In 1872, Indian fighter Johnny MacKay is appointed peace commissioner for the California and Oregon territory but he faces tough opposition from the renegade Modocs led by their brutal chief Captain Jack.
Virgil Renchler owns most of the town providing a thriving economy. When his men go too far and kill one of his migrant workmen, the sheriff goes after him even if it means his job and everyone else's.
Jane Langley has always done all she can for her selfish sibling Nancy. When both sisters fall in love with handsome Bill Prentice, Jane graciously steps aside. Relationships among all ... See full summary »
Towards the end of the American Civil War, a rebel captain flees to Colorado to join a band of Southern mercenaries. He drags an innocent gold prospecting couple into trouble when the husband is accused of a murder he committed. Written by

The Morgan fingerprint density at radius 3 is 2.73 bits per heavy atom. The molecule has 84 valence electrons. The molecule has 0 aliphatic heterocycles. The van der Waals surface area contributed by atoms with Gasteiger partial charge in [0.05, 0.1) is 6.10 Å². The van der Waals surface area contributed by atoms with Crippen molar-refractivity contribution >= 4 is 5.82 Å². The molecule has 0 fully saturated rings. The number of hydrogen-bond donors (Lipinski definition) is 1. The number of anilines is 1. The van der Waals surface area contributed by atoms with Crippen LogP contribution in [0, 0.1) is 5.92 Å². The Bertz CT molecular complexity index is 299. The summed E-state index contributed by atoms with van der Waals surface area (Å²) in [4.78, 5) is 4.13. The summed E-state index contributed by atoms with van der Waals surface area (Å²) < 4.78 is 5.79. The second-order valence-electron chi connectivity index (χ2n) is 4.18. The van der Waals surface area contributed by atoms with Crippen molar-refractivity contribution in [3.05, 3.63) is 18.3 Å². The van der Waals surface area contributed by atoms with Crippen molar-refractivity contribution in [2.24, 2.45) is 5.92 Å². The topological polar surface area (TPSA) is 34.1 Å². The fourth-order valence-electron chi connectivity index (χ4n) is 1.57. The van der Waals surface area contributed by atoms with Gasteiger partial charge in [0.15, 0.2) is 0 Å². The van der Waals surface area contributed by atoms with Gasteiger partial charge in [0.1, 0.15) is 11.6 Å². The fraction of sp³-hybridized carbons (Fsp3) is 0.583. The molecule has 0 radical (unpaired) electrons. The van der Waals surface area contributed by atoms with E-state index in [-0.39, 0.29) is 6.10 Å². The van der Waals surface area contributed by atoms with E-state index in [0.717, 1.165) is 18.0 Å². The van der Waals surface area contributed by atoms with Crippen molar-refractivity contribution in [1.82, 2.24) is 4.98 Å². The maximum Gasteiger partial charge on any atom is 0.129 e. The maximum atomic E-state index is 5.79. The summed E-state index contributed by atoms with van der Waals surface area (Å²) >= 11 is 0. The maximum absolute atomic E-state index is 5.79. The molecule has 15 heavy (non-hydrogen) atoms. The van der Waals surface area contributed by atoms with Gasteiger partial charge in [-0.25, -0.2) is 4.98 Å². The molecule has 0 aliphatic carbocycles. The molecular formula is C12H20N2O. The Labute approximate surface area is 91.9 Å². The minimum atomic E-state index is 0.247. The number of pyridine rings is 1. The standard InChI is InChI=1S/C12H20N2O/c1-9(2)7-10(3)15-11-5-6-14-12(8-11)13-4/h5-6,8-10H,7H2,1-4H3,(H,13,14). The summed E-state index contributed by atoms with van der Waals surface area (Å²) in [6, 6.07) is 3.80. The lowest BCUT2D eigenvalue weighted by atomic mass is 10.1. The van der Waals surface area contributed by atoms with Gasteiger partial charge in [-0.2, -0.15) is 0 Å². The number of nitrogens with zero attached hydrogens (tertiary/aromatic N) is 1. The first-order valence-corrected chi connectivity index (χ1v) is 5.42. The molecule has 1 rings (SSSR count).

Col Needham <email@example.com>
Paramount has a fast-paced drama in this underrated, colorful western that has Union and Rebel soldiers clashing after the close of the Civil War. Alan Ladd stars as a rebel sympathizer and point man for General Quantrell who wants to carve out territory for the Confederacy in Colorado with the aid of wild Indian tribes. John Ireland, in one of his best roles, plays the renegade Southern general and Brett Sherwood and Quantrell remain on a collision course that results in a thrilling face-off in the film's final moments. The movie has plenty of shootings, claim-jumping, a lynching scene, Indian fights and a dusty, noisy battle where the soldiers fight at close quarters in well-staged cavalry action. Lizabeth Scott is good as Ladd's romantic interest as is Arthur Kennedy, always good at playing compromised characters. A solid cast of western supporting actors is on hand to keep the story moving at a good clip. Camera work and Franz Waxman's music are good.
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